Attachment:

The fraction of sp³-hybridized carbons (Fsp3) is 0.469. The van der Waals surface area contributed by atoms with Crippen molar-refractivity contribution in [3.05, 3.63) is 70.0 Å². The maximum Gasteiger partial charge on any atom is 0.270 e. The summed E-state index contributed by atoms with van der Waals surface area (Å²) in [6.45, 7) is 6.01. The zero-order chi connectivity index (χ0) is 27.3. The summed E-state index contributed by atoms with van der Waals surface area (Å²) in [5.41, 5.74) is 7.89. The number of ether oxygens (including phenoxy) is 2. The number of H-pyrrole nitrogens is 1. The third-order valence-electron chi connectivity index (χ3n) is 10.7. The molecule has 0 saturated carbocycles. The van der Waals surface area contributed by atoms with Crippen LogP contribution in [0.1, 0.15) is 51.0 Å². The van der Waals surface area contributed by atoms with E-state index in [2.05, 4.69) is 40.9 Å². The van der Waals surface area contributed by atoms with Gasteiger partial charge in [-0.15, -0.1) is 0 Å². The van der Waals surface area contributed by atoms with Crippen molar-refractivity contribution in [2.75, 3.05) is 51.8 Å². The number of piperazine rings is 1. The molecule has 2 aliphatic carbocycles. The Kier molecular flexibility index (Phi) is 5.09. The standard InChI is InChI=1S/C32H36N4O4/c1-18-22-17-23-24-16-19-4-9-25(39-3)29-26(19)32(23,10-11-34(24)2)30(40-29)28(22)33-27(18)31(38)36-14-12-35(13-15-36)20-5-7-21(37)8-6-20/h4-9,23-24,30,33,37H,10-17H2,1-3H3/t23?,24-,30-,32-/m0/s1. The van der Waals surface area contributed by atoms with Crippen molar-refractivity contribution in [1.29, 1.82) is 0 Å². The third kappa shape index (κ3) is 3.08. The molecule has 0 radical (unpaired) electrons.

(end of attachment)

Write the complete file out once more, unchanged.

The fraction of sp³-hybridized carbons (Fsp3) is 0.469. The van der Waals surface area contributed by atoms with Crippen molar-refractivity contribution in [3.05, 3.63) is 70.0 Å². The maximum Gasteiger partial charge on any atom is 0.270 e. The summed E-state index contributed by atoms with van der Waals surface area (Å²) in [6.45, 7) is 6.01. The zero-order chi connectivity index (χ0) is 27.3. The summed E-state index contributed by atoms with van der Waals surface area (Å²) in [5.41, 5.74) is 7.89. The number of ether oxygens (including phenoxy) is 2. The number of H-pyrrole nitrogens is 1. The third-order valence-electron chi connectivity index (χ3n) is 10.7. The molecule has 0 saturated carbocycles. The van der Waals surface area contributed by atoms with Crippen LogP contribution in [0.1, 0.15) is 51.0 Å². The van der Waals surface area contributed by atoms with E-state index in [2.05, 4.69) is 40.9 Å². The van der Waals surface area contributed by atoms with Gasteiger partial charge in [-0.15, -0.1) is 0 Å². The van der Waals surface area contributed by atoms with Crippen molar-refractivity contribution in [2.75, 3.05) is 51.8 Å². The number of piperazine rings is 1. The molecule has 2 aliphatic carbocycles. The Kier molecular flexibility index (Phi) is 5.09. The standard InChI is InChI=1S/C32H36N4O4/c1-18-22-17-23-24-16-19-4-9-25(39-3)29-26(19)32(23,10-11-34(24)2)30(40-29)28(22)33-27(18)31(38)36-14-12-35(13-15-36)20-5-7-21(37)8-6-20/h4-9,23-24,30,33,37H,10-17H2,1-3H3/t23?,24-,30-,32-/m0/s1. The van der Waals surface area contributed by atoms with Crippen molar-refractivity contribution in [1.29, 1.82) is 0 Å². The third kappa shape index (κ3) is 3.08. The molecule has 0 radical (unpaired) electrons.